God’s children sink or swim together. God’s children prosper, or not, together. For all of the things that the Gospel of Luke despises about wealth – and that list is significant indeed – for all of the things that Luke despises about wealth, surely this is at the very top: that the most pernicious thing about wealth is not wealth in and of itself but rather what wealth does to us, that it turns us inward, that it makes us selfish, that it makes us think first and only of ourselves, that it enchants us into breaking that blessed tie that binds us all together in the single story of God’s people. God’s children sink or swim together, but give them a dollar, and watch what happens. You will find yourself soon enough in the back seat of a chauffeured Bentley, driving down the Beltway shoulder past hundreds and hundreds of rush hour commuters, each of them in more of a legitimate hurry than you are, and, if you’re like me, you won’t say anything at all. You’ll find yourself wondering when God will bless you with a mansion of your own, with a little slice of that American Dream that we all know only goes to the best and most beloved Christians, and if you’re anything like me, you’ll twist yourself into deciding that that sounds totally reasonable. How easy we forget, when money’s on the line, that God’s children sink or swim together.

I suppose the exhortation you might expect would be that we should better remember the poor and therefore spend some money. But I’ve come to think that we’ve got it backwards. Maybe we can’t remember the poor until we spend some money. Maybe it sits in our pocket and blinds us from seeing anywhere beyond ourselves. Maybe it’s the idol that makes us forget that we all sink or swim together. Last week I talked about Luke’s confounding parable of the dishonest manager and invited us to imagine how we can spend the resources we have while we still have time to spend them. It was a question about what we do as money burns a hole in our pocket. But maybe there’s more than that. Maybe it’s burning a hole in our hearts, and maybe we can’t remember the poor, maybe we can’t remember the hungry, maybe we can’t even remember who we are until we spend it.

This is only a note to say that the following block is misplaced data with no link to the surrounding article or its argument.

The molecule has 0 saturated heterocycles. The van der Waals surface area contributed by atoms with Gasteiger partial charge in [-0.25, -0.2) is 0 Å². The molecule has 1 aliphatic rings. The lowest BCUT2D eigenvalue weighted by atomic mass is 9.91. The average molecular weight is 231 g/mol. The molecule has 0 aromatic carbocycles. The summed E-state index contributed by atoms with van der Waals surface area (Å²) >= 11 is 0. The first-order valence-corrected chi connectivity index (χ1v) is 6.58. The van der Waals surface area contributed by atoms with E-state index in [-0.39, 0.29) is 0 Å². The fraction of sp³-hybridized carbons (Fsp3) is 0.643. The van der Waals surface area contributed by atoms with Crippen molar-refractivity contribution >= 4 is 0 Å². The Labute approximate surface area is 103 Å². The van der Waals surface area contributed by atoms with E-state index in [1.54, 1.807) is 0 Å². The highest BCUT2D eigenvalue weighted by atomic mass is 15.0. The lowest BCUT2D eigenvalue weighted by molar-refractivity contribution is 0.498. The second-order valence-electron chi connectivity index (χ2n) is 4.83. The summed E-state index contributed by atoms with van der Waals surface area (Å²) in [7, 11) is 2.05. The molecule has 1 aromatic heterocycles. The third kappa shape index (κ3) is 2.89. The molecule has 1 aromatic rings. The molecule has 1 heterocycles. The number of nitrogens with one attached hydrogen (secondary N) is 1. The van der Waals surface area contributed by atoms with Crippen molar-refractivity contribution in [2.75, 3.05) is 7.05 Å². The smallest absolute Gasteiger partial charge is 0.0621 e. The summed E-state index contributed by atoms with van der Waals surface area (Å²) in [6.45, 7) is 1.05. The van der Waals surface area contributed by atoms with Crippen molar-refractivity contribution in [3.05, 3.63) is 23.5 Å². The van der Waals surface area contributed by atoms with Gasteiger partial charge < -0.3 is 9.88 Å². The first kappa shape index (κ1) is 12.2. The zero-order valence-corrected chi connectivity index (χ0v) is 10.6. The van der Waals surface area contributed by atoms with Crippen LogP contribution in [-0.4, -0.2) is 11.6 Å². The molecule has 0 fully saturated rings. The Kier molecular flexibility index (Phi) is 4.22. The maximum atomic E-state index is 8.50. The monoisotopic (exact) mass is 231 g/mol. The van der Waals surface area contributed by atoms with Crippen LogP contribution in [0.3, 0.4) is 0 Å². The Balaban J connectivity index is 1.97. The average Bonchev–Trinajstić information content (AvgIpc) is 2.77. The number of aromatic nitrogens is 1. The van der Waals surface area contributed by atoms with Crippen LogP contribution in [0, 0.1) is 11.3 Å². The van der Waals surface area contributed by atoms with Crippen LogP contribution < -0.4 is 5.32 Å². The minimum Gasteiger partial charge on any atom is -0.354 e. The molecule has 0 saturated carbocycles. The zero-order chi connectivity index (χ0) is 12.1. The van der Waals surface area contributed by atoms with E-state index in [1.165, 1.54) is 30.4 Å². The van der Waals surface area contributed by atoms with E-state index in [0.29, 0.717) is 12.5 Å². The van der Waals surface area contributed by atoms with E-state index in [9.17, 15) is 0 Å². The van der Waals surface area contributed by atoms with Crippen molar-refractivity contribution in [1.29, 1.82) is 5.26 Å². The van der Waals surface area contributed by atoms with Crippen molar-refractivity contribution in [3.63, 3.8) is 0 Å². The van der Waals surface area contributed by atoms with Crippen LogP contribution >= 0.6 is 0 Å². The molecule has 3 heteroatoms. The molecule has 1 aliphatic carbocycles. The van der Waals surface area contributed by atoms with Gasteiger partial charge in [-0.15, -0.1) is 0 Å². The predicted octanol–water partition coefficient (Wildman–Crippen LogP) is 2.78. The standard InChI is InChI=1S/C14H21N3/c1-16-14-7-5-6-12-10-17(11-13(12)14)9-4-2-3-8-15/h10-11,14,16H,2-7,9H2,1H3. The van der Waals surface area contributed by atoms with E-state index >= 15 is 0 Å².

I got to DC in a private jet and chauffeured Bentley and I went home on the bus. I really didn’t want to go home on the bus. I’d been hoping that some other Innisfree person would find their way to DC that weekend and give me a ride back, or that I could at the very least take the train, but alas, nothing worked, nothing lined up, and so on Monday morning I took the bus. A long trip across town to the bus station, a long, meandering trip through central Virginia – I think via Fredericksburg – back to Charlottesville, and then I waited around for a ride back out to Innisfree. It took most of the day to accomplish a journey that had taken about an hour and a half not three days before, and I’m on this bus with all of these bedraggled people and in one of my less flattering moments I’m thinking “Man, I don’t belong on this bus – three days ago I rode into town in a Bentley! I am so not like all these other riders. I am so above this.” And I’d love to tell you that there was some cathartic moment, like somehow we all connected and discovered each other and burst into song, but no, it’s a bus ride, and I sat there, malcontent, for some interminable length of time. I’m not going to lie to you: it wasn’t fun, it wasn’t exciting, I missed feeling like I was above it all. I missed feeling like the world had been laid out just for me. But you know, sooner or later, all God’s children ride the bus. All God’s children ride the bus together, because the bus is the only way home, and the powerful Gospel of Jesus Christ is that all God’s children get home together.